Search for "A True Story" at http://www.coderanch.com/t/130164/Agile/XP-controlling-scope-creep
    Reid M. Pinchback
    Ranch Hand

    Joined: Jan 25, 2002
    Posts: 775
    Originally posted by Ilja Preuss:
    I think it depends on how you define "successful". If you define it as "delivered exactly what was planned when it was planned for", it certainly is an astonishing accomplishment - but nothing XP primarily strives for!

    Actually, it really isn't rocket science, although for accurate estimates in big projects (year+, 100+ people) there are some techniques to learn and historical industry data to purchase. I was thinking more on the estimating side of things, than on the strict planning component.
    As bizarre as it sounds, estimating works best if you divorce it from the planning. Frank's point is correct; plans get fragile the farther out you go, so if you base your estimate on the accuracy of the tasks described in the plan, you can get yourself in hot water. Estimates work much better if they are tied to analysis artifacts and you do a little bit of data tracking across your projects.
    For example, I've been on projects where you begin by mocking up web pages and working out the navigation paths between the pages. That doesn't usually take a small team very long. You then categorize your pages into 'easy' and 'complex', estimate the typical growth in added pages over the life of the project, stuff the numbers into a nice linear formula based on performance in past projects or project iterations, and out pops a number. Few concrete plans were made, other than assigning responsibilities for various pages or back-end services to each developer.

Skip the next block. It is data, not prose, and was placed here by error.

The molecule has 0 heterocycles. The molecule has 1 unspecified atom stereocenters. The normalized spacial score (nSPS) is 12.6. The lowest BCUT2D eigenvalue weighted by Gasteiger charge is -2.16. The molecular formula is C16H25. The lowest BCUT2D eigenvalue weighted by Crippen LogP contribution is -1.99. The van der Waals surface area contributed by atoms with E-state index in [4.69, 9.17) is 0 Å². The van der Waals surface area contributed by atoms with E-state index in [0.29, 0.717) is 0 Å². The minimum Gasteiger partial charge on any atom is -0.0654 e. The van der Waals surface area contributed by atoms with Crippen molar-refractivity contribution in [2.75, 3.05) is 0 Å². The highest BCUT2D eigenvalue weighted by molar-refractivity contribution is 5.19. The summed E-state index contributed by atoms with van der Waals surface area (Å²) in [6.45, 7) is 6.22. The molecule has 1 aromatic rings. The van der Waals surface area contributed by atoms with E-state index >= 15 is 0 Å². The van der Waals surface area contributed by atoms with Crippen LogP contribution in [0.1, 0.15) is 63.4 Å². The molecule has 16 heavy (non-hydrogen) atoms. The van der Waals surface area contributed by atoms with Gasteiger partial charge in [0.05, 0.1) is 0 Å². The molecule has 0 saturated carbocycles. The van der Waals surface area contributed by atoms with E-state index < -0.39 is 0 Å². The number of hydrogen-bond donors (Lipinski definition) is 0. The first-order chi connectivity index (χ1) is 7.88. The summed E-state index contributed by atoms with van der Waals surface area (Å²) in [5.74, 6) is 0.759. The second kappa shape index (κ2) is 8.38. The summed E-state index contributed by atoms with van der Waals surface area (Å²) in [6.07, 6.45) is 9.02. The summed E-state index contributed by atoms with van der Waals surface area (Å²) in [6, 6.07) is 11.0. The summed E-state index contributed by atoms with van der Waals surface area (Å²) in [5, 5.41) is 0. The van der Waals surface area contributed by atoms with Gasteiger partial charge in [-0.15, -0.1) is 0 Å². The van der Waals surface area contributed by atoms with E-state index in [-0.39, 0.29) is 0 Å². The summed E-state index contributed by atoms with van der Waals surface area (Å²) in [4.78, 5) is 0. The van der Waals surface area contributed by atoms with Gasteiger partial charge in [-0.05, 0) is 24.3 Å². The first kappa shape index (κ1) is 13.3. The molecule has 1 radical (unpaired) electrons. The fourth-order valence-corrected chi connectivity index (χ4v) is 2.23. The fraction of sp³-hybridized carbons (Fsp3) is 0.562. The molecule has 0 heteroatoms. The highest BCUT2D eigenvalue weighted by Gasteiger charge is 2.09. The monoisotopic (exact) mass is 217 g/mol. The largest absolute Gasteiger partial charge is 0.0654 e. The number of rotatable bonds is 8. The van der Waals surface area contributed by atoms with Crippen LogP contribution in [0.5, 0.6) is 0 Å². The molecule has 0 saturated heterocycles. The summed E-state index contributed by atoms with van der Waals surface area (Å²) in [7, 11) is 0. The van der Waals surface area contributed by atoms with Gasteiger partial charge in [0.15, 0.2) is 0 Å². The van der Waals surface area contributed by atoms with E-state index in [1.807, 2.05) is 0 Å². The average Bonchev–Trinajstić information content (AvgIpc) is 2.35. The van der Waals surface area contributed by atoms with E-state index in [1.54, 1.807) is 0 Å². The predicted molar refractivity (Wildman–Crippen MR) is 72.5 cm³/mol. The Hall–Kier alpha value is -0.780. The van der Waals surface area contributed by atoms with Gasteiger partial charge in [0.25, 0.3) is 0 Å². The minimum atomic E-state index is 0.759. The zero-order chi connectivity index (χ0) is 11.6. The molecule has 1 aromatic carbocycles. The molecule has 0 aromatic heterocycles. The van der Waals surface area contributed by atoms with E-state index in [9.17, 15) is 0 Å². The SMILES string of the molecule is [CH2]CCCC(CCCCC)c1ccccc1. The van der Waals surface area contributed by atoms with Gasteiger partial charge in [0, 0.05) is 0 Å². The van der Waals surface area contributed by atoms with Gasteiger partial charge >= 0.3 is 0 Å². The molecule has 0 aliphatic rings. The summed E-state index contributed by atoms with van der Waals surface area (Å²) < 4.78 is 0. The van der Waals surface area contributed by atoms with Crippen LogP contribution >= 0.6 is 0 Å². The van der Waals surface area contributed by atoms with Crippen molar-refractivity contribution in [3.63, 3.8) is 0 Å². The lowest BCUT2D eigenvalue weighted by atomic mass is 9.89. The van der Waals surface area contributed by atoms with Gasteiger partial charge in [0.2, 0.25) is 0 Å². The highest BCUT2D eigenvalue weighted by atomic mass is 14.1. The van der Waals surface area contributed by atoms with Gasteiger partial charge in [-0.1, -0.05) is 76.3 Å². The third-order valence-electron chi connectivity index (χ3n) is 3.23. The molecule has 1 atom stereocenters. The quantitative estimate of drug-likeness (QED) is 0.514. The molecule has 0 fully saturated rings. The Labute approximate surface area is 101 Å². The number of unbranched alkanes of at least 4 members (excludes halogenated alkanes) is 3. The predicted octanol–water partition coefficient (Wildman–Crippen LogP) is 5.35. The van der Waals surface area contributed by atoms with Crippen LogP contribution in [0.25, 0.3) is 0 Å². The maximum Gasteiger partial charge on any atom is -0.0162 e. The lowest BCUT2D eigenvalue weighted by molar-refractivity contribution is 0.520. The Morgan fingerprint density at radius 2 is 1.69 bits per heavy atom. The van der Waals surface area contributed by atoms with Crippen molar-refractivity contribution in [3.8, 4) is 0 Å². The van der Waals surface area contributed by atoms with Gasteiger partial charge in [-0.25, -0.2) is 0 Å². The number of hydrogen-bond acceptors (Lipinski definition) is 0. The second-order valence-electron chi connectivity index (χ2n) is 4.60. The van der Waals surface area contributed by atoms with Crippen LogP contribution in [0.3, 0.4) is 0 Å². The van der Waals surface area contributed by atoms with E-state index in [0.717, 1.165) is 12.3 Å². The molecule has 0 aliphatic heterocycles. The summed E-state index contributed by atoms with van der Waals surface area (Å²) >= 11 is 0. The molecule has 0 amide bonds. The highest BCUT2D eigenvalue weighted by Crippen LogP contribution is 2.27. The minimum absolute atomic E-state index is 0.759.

If you aren't doing any dramatic technology changes, a 3-man, 3-month project should be able to hit its target plus or minus a week. Generally any delays are due to things outside the control of the project team (e.g. delivery of something from a vendor), but over time you improve your estimates to make allowances for that. In our case we actually identified some of those risks beforehand; we just made sure we did the best we could on our part of the project.
    Similar techniques can be used for larger projects (actually, the approach came from the larger projects, not the other way around). The full-fledged version is called function point counting. Historically it had some technology limitations (it was designed at IBM around file I/O apps), but it has gradually been extended into other areas. Widget counting is a low-tech variant that was developed for GUI-intensive app creation. I've done similar things for small process improvement projects where no software was involved at all (the estimate was based on the artifacts in an outline of the final report), and had results similar to that for small web projects.
    [ July 23, 2002: Message edited by: Reid M. Pinchback ]
    shailesh sonavadekar
    Ranch Hand

    Joined: Oct 12, 2000
    Posts: 1874
    Originally posted by Reid M. Pinchback:

    Similar techniques can be used for larger projects (actually, the approach came from the larger projects, not the other way around). The full-fledged version is called function point counting. Historically it had some technology limitations (it was designed at IBM around file I/O apps), but it has gradually been extended into other areas. [ July 23, 2002: Message edited by: Reid M. Pinchback ]

    wanted add certain things. Function points are of two types , Adujusted & Unadjusted. There are around 14 parameters which have to be considered for adjusted function points.
    Function Points can be applied to entire GUI based systems also. They can also be applied to OO environments.
    Now , you have got 3D function points in which three dimensions are data , function & control.
    there are certifications for certified function point specialist .
    regards.
     
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    subject: Estimating in XP